OCEAN CITY – Interest rates are going up — probably not within this year, maybe not even in the next. But at some point in the upcoming 24 months, says Larry Washington, Managing Director and Head of Merrill Lynch Home Loans, the rates for home mortgages and other loans will likely start to rise from their current historic lows. "It’s inevitable," according to Washington.
For anyone who owns or is in the market for real estate, this combination of record low rates and all-but-certain hikes on the horizon may create a rare opportunity to optimize borrowing costs and, ultimately, the value of investments. "We believe that this a great time to take advantage of the current rates and prepare for the higher rates to come," Washington says.
Earlier this year, it looked as if higher rates might already be at hand. The Federal Reserve Board increased its overnight funds rate, one of the key benchmarks that helps determine the rates for U.S. loans. More (and more substantial) Fed hikes were expected to follow, but then the Greek debt crisis hit, and signs emerged that the U.S. economic recovery might be slowing. Investors’ flight to safety pushed down the yields for U.S. Treasuries, another key rate driver, particularly for fixed-rate mortgages.
Still, Larry Washington is encouraging borrowers to use this added time to analyze their mortgage financing and make sure it’s as well positioned as it could be. He says the strategies break down into two basic categories: "defensive" maneuvers designed to limit the impact of the eventual hikes, and "offensive" moves that may allow you to squeeze even more value out of the rates being offered now. Here are some approaches to both strategies.
Depending on their type of mortgage, existing mortgage holders may want to take advantage of the current low-rate environment to reduce their current monthly payments — or to guard against the potential payment shock that could result from a rate increase.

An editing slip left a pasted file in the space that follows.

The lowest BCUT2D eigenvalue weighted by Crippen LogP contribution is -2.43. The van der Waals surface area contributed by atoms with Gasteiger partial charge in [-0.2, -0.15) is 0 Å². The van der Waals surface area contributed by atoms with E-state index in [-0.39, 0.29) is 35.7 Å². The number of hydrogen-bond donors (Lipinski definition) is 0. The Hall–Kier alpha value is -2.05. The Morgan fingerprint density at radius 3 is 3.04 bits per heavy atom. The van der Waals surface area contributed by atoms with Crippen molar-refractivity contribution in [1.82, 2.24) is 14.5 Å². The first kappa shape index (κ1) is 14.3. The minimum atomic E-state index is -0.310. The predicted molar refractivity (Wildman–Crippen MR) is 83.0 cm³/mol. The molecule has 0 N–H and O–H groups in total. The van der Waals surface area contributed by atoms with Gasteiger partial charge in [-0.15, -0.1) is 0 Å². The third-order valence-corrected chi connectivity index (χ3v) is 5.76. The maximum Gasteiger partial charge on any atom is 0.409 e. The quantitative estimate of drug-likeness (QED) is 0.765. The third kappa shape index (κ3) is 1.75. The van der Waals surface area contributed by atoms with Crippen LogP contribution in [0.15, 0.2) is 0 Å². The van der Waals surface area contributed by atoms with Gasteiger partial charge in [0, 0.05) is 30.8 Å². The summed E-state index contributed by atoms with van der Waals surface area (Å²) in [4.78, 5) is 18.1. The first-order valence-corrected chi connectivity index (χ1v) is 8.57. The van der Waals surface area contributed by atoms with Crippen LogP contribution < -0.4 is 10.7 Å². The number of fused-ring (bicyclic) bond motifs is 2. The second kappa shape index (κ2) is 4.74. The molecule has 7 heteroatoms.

For those with fixed-rate mortgages, the issue is fairly straightforward. If their mortgage was created as recently as three years ago — when rates for fixed loans averaged more than a full percentage point higher than they do now — they may want to consider refinancing their mortgages at today’s lower rates.
People with adjustable-rate mortgages, or ARMs, have other factors to weigh. If they have an ARM — in which the rate is adjusted periodically (usually once a year), based on the prevailing funds rate or another major index—their best option might be simply to do nothing.
But some borrowers have another type of ARM, known as a term adjustable-rate mortgage. This mortgage has a low fixed rate for an initial period (generally 2 to 10 years), then converts to an adjustable rate tied to one of the benchmark rates plus a premium for the remaining term of the loan.
There is also the interest-only mortgage. Depending on the rate at which the interest-only mortgage was set, homeowners who carry these loans may consider rolling it over into another interest-only loan at today’s lower rates. But there’s not a lot of time left for homeowners to make this move.
There’s also another way that Larry Washington has been encouraging clients to leverage today’s rates. For anyone contemplating a second or retirement home, now could be a very good time to buy. "We’re not necessarily calling a bottom to home prices," says Washington. Prices could still slide lower, particularly in parts of the country with a large "shadow foreclosure" inventory of homes. "But prices are low now," he says, "and interest rates are really low. And that can be a very powerful combination."
(A Merrill Lynch Wealth Management Advisor. She can be reached at 410-213-8520.)